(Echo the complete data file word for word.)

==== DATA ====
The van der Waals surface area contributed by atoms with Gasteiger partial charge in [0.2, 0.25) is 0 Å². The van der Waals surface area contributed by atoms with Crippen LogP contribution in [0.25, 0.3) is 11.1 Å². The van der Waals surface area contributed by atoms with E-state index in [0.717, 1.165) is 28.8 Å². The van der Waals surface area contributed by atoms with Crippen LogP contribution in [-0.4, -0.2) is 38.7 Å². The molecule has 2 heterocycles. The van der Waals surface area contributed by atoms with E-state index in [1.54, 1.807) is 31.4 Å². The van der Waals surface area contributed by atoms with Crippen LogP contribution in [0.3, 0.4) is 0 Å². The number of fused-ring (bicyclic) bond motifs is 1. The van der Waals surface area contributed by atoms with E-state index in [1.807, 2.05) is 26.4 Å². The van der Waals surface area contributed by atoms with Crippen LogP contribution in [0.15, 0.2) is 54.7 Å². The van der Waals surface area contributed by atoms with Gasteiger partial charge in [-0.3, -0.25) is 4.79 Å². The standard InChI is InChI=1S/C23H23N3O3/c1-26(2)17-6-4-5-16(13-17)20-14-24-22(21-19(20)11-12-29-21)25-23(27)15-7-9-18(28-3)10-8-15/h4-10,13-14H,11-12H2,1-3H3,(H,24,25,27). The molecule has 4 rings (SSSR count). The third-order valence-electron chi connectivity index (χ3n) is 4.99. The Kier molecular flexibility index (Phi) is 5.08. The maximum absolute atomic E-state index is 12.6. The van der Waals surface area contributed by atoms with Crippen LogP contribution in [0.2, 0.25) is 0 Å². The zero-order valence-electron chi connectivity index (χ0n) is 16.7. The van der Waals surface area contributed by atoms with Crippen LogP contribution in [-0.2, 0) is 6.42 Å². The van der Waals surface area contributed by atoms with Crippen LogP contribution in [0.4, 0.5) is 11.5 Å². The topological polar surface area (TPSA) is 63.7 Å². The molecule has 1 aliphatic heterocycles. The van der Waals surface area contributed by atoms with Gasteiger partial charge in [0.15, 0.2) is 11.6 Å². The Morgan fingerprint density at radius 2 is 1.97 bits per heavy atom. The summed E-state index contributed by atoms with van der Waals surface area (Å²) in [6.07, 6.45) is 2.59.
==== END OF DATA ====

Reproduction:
The van der Waals surface area contributed by atoms with Gasteiger partial charge in [0.2, 0.25) is 0 Å². The van der Waals surface area contributed by atoms with Crippen LogP contribution in [0.25, 0.3) is 11.1 Å². The van der Waals surface area contributed by atoms with E-state index in [0.717, 1.165) is 28.8 Å². The van der Waals surface area contributed by atoms with Crippen LogP contribution in [-0.4, -0.2) is 38.7 Å². The molecule has 2 heterocycles. The van der Waals surface area contributed by atoms with E-state index in [1.54, 1.807) is 31.4 Å². The van der Waals surface area contributed by atoms with Crippen LogP contribution in [0.3, 0.4) is 0 Å². The number of fused-ring (bicyclic) bond motifs is 1. The van der Waals surface area contributed by atoms with E-state index in [1.807, 2.05) is 26.4 Å². The van der Waals surface area contributed by atoms with Crippen LogP contribution in [0.15, 0.2) is 54.7 Å². The van der Waals surface area contributed by atoms with Gasteiger partial charge in [-0.3, -0.25) is 4.79 Å². The standard InChI is InChI=1S/C23H23N3O3/c1-26(2)17-6-4-5-16(13-17)20-14-24-22(21-19(20)11-12-29-21)25-23(27)15-7-9-18(28-3)10-8-15/h4-10,13-14H,11-12H2,1-3H3,(H,24,25,27). The molecule has 4 rings (SSSR count). The third-order valence-electron chi connectivity index (χ3n) is 4.99. The Kier molecular flexibility index (Phi) is 5.08. The maximum absolute atomic E-state index is 12.6. The van der Waals surface area contributed by atoms with Crippen LogP contribution in [0.2, 0.25) is 0 Å². The zero-order valence-electron chi connectivity index (χ0n) is 16.7. The van der Waals surface area contributed by atoms with Crippen LogP contribution in [-0.2, 0) is 6.42 Å². The van der Waals surface area contributed by atoms with Crippen LogP contribution in [0.4, 0.5) is 11.5 Å². The topological polar surface area (TPSA) is 63.7 Å². The molecule has 1 aliphatic heterocycles. The van der Waals surface area contributed by atoms with Gasteiger partial charge in [0.15, 0.2) is 11.6 Å². The Morgan fingerprint density at radius 2 is 1.97 bits per heavy atom. The summed E-state index contributed by atoms with van der Waals surface area (Å²) in [6.07, 6.45) is 2.59.